Children's Privacy Violations Lead to $1 Million Penalty
December 17, 2008
On December 11, 2008, the Federal Trade Commission (FTC) announced the settlement of a case it filed the day before against Sony BMG Music Entertainment alleging violations of the Children's Online Privacy Protection Act (COPPA). COPPA regulates the online collection, use, and disclosure of personal information from children under 13 years of age and applies to websites that have actual knowledge that they have collected information from children or websites that are directed at children. In announcing the settlement, Sony BMG agreed to pay a fine of $1 million and implement various compliance measures. The result demonstrates the FTC's continuing attention to protecting consumers, especially children, online.
The settlement came shortly after the government filed a lawsuit in the U.S. District Court for the Southern District of New York alleging that the company had collected, used, and disclosed personal information from children in violation of COPPA. The suit alleged that Sony BMG, which operates over 1,100 music-related websites, collected personal information from at least 30,000 children in violation of COPPA. According to the government, these sites include information about artists that are popular with children and teenagers. According to the complaint, Sony BMG allowed children who disclosed that they were under 13 to register and use its websites without providing notice to parents or obtaining their consent. The government specifically alleged that Sony BMG had:
- failed to provide required notice to parents of its information practices;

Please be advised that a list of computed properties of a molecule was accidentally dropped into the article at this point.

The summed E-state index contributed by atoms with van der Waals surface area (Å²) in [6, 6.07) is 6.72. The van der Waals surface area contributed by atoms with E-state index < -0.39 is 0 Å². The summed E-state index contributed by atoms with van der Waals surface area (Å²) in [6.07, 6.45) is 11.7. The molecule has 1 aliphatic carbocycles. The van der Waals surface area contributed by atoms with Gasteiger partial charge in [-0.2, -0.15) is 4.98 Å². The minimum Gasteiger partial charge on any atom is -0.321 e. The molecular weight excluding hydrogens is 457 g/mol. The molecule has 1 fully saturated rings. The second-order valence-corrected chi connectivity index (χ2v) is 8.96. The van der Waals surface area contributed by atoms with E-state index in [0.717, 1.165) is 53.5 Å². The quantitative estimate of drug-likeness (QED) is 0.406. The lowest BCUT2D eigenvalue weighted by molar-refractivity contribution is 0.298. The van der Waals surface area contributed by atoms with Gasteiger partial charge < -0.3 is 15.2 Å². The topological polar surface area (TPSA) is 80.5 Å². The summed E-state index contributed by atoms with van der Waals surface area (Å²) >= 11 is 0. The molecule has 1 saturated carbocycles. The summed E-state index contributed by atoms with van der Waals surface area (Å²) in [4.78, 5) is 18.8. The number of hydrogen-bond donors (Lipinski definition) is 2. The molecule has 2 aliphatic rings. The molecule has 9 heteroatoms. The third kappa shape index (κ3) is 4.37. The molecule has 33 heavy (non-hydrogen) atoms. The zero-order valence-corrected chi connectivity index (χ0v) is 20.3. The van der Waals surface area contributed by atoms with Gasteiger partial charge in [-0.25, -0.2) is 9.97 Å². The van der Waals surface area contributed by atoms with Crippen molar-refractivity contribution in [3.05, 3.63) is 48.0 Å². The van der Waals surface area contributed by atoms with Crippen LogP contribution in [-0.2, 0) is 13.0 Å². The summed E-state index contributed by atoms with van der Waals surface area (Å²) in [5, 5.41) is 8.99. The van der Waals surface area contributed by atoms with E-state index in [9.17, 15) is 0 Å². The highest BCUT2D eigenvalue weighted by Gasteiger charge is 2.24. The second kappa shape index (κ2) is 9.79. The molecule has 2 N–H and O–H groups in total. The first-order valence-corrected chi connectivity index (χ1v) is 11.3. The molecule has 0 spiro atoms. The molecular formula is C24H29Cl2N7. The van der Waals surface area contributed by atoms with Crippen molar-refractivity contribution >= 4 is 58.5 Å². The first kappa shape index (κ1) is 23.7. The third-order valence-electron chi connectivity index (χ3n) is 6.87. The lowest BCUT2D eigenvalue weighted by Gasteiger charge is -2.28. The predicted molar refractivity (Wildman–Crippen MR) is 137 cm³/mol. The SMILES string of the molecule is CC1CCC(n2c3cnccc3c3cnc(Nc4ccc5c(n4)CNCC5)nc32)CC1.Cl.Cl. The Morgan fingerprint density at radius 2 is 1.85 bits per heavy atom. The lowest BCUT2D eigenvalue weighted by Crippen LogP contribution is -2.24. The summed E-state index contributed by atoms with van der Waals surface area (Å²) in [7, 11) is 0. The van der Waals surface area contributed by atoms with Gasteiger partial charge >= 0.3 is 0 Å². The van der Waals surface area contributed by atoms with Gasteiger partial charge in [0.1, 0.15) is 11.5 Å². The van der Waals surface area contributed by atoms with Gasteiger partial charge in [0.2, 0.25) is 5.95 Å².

- failed to obtain verifiable consent from parents prior to collecting, using, and disclosing personal information from children; and
- failed to provide parents with reasonable means to review collected personal information and to refuse to permit further use and collection of, and to require deletion of, personal information regarding their children.
Settlement Includes Penalty, Mandatory Compliance and Reporting, Consumer Education, and Deletion of Collected Information
The government sought and received several different kinds of relief in the settlement. In addition to the $1 million civil penalty for alleged unfair and deceptive trade practices, Sony BMG agreed to refrain from any further violations of COPPA. Sony BMG also agreed for a period of five years to implement several compliance measures directly aimed at consumer education, including:
- providing direct notice to parents of privacy practices relating to children;
- providing notice in website privacy policies of information practices relating to children and at all points where such information is collected on such websites; and
- making certain the content of the websites includes links to specific FTC educational materials regarding protecting children on online social networks and elsewhere online.1
Beyond making information available to parents, the settlement also requires Sony BMG to implement a specific COPPA compliance program. This program requires distribution of COPPA compliance-related materials, including an FTC guide on the subject, to all relevant individuals responsible for implementing the settlement and administering the websites. Sony BMG further is required to document the distribution and receipt of such materials by relevant personnel, to maintain records demonstrating COPPA compliance, and to prepare periodic reports as requested by the FTC that document and illustrate the steps taken by Sony BMG to ensure compliance.
Lastly, the settlement requires the company to delete any and all personal information collected from children in violation of COPPA.